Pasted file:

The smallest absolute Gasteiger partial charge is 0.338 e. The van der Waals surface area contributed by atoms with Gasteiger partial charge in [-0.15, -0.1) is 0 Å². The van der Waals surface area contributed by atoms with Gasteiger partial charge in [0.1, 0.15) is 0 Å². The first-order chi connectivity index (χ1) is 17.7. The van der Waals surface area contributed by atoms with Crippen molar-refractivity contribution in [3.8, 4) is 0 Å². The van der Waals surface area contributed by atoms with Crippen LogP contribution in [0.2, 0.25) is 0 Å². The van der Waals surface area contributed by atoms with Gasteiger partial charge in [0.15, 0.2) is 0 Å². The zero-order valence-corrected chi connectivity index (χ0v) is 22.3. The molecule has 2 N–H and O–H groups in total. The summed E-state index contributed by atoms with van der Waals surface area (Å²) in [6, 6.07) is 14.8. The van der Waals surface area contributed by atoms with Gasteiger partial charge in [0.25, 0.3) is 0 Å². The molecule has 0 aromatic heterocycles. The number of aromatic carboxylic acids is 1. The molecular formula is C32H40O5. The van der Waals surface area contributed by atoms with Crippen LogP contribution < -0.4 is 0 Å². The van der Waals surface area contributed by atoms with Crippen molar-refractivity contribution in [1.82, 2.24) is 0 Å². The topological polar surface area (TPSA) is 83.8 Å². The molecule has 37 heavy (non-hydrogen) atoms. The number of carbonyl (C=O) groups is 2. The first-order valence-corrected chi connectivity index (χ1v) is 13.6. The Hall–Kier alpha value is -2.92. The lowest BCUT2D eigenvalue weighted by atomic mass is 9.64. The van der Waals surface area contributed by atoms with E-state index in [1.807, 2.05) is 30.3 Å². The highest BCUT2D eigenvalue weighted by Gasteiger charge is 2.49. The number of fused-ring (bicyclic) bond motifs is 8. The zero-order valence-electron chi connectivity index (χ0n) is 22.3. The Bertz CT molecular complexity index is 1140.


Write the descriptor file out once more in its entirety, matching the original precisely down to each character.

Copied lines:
The smallest absolute Gasteiger partial charge is 0.338 e. The van der Waals surface area contributed by atoms with Gasteiger partial charge in [-0.15, -0.1) is 0 Å². The van der Waals surface area contributed by atoms with Gasteiger partial charge in [0.1, 0.15) is 0 Å². The first-order chi connectivity index (χ1) is 17.7. The van der Waals surface area contributed by atoms with Crippen molar-refractivity contribution in [3.8, 4) is 0 Å². The van der Waals surface area contributed by atoms with Crippen LogP contribution in [0.2, 0.25) is 0 Å². The van der Waals surface area contributed by atoms with Gasteiger partial charge in [0.15, 0.2) is 0 Å². The zero-order valence-corrected chi connectivity index (χ0v) is 22.3. The molecule has 2 N–H and O–H groups in total. The summed E-state index contributed by atoms with van der Waals surface area (Å²) in [6, 6.07) is 14.8. The van der Waals surface area contributed by atoms with Gasteiger partial charge in [0.25, 0.3) is 0 Å². The molecule has 0 aromatic heterocycles. The number of aromatic carboxylic acids is 1. The molecular formula is C32H40O5. The van der Waals surface area contributed by atoms with Crippen LogP contribution < -0.4 is 0 Å². The van der Waals surface area contributed by atoms with Crippen molar-refractivity contribution in [1.82, 2.24) is 0 Å². The topological polar surface area (TPSA) is 83.8 Å². The molecule has 37 heavy (non-hydrogen) atoms. The number of carbonyl (C=O) groups is 2. The first-order valence-corrected chi connectivity index (χ1v) is 13.6. The Hall–Kier alpha value is -2.92. The lowest BCUT2D eigenvalue weighted by atomic mass is 9.64. The van der Waals surface area contributed by atoms with E-state index in [1.807, 2.05) is 30.3 Å². The highest BCUT2D eigenvalue weighted by Gasteiger charge is 2.49. The number of fused-ring (bicyclic) bond motifs is 8. The zero-order valence-electron chi connectivity index (χ0n) is 22.3. The Bertz CT molecular complexity index is 1140.